by Sean Pamphilon

Internet history was made on Wednesday May 5th, when the first full-length feature film had its world premiere broadcast over the web. debuted first-time filmmaker writer/director Edward Vilga's, Dead Broke, starring such notables as Paul Sorvino, John Glover, Tony Roberts, Jill Hennessy (Law and Order), and Justin Theroux. The movie was simulcast from the Tribeca Film Center at 2pm

"There's a new outlet now," Vilga said, while sitting outside The Coffee Shop, ignoring his salad. "We're in new territory. We're the first people ever to try this. We didn't know what was going to happen with it."


While expressing his uncertainty about the future of his movie Vilga was enthusiastic about the reasons he chose to go this route, as well as the benefits to this point"

It's become clearer and clearer it's the right choice. Being the first to do this has provided me with access that I wouldn't have had otherwise. I didn't really have the time or the money to spend a year on the festival circuit, waiting for it to get picked up. The reason why this was attractive to me was simple. I wanted people to see my movie. This is just about getting it out there. It will get people to watch it."

Dead Broke takes place in a collection agency, filled with disgruntled employees who are held for questioning after a body is found outside of their not so friendly confines. The "whodunit" conjures up images of "The Usual Suspects" with an intricately devised script that is no dead giveaway. Vilga offers that this film has an "Agatha Christie feel with a hipper edge to it."

"Everybody at the agency has a secret or two or three," Vilga explains with a coy grin as he politely asks me not to give the plot away.


The dramatic tension from "The Usual Suspects" is replaced by angst-ridden money grubbing dead-beat bounty hunters who have heard ad nauseam every sob story known to man and quickly cut to the chase with witty one-liners that have the same common denominator. Pay Me! This is an experience that Edward Vilga share's with many undiscovered filmmakers.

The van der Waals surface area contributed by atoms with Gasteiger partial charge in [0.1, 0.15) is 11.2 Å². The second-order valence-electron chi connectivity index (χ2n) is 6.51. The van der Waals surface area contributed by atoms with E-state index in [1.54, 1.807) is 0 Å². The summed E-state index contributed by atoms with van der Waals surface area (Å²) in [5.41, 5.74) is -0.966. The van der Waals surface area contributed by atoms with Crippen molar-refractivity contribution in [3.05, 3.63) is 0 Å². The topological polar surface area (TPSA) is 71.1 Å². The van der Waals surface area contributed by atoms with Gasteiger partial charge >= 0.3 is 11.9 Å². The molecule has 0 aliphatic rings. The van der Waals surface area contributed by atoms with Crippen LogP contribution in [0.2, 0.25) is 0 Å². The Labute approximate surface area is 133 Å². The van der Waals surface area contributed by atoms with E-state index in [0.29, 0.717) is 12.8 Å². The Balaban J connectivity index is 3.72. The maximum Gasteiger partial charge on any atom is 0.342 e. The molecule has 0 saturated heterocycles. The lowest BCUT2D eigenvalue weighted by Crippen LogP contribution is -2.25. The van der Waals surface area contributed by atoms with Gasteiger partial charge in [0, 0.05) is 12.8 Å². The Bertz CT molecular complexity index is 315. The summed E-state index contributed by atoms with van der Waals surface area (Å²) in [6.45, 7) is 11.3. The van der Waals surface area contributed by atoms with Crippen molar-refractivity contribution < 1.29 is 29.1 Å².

"I've definitely been the down and out grad student who's had the bills and had to deal with debt collectors. Plus, I did plenty of research and found out about the processes. I was fascinated by the idea of people, who can just call you up and have a major impact on your life by saying, 'you owe something!'


It was also an interesting way to look from another perspective of other obligations people have. For me it was about a rich minefield of issues with plenty of opportunities for comedy. The feeling of being powerless and not being able to get out...most people can relate to that on some level. What's the Thoreau line about people living lives of quiet desperation."

It's rare that a first-time director will land the kind of talent that is assembled in Dead Broke. Despite initial anxiety, Vilga was quickly reassured by the approach taken by his cast.

"Paul Sorvino was the height of generosity and quite frankly I didn't think I'd be lucky enough to get someone like Jill Hennessy who's on the rise. At the time I had been watching Law & Order every night. I was an addict and I always thought she was great. I just didn't expect her to do it. The energy was just there.


It felt like a community and that type of atmosphere was inculcated in those actors playing their parts. This group of actors brought so much. Working with someone like John Glover who just won a Tony that year...Tony Roberts, who'd made all those great Woody Allen movies and is a fantastic actor, respectfully consulted me when he wanted to drop a line. I was impressed by the lack of ego and complete team spirit."

The quality cast is upstaged by a breakthrough performance by long-time theater actress Patricia Scanlon, whose part was written specifically for her by Vilga.